Don't tell me (or any sick person) to not feel guilty or burdensome. It comes with the territory especially from someone like me who's always done a million different things at once. Yes, I know-slow down, take care of yourself. Please don't tell me that either because I really don't have a choice to do anything but that right now. I need to be responsible for my own decision making and will do what I feel I can handle.

I'm also asking that you not send me your alternative therapies, articles, potions, homeopathic remedies, magnetic bracelets, or suggest high doses of Vitamin C, ginger, tumeric or garlic- because it worked for you. I know you all mean well but it's all I can do to hold myself together at this point and processing one more piece of information isn't what I need to be doing.

The last thing a sick person needs to feel is that they are inadequate in their own decision making. I've had enough decision making taken away from me lately and in the past 3 years. Trust me, I've researched Lyme inside, outside and upside down. My Lyme Specialist is on top of it. I'll get through this.

I am drinking gallons of water with lemon every day. It's helping to detox. I'm eating high protein foods and staying away from yeasts and sugars that feed Lyme. I'm resting and doing all the things I'm supposed to.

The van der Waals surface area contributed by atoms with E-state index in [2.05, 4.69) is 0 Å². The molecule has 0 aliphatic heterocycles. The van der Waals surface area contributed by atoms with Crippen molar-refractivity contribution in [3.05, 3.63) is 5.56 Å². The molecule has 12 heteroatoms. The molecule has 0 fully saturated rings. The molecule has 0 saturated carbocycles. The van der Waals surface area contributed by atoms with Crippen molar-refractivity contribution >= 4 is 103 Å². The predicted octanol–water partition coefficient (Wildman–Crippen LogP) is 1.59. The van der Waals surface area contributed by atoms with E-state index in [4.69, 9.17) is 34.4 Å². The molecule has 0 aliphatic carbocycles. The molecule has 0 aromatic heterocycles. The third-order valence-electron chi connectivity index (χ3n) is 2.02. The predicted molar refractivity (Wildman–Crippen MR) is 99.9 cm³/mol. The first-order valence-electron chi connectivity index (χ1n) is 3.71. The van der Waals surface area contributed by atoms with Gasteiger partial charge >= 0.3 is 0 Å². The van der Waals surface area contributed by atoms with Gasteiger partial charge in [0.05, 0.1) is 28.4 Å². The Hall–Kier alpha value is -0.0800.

Thanks for asking.

Thursday, October 27, 2011

How Is Your Facade?

It's been a long few months. After a recent visit to my Lyme Specialist, she's pretty sure I'm postive for Bartonella as well. The tell tale rash appeared after two months on 3 different antibiotics.

Last month she switched my medication regimen again. Blech. What a tiring mess. I have become the poster child for Lyme Disease. I'd rather be something else.

Today I went and had my PICC line placed.
The staff at the RI Vascular Institute were great. It took longer to take my history and prep my arm for the procedure. They gave me my first dose of medication today as well. All in all-it was pretty easy. My arm is sore tonight and I'm tired but that's about it.The IV nurse will be out tomorrow to change the dressing.

The medications will be twice a day for a month to start. I have a little PTSD thinking about my last round of IV meds and my 10 day hospital stay. I'm hoping it doesn't turn that way this time.

Last Sunday at church I spoke with a woman who had breast cancer. While I don't compare my illness to hers, we share a lot of the same symptoms and frustrations in just trying to get through our day.

I said to her, "How's your facade doing?" She started to laugh knowing that outwardly we look fine and even manage to do it all some days. Inwardly-we look and feel like hell. "My Facade is holding up quite well thank you."

For now-life continues. The kids are still happily homeschooling (most days), we are preparing costumes for Halloween and I chug along.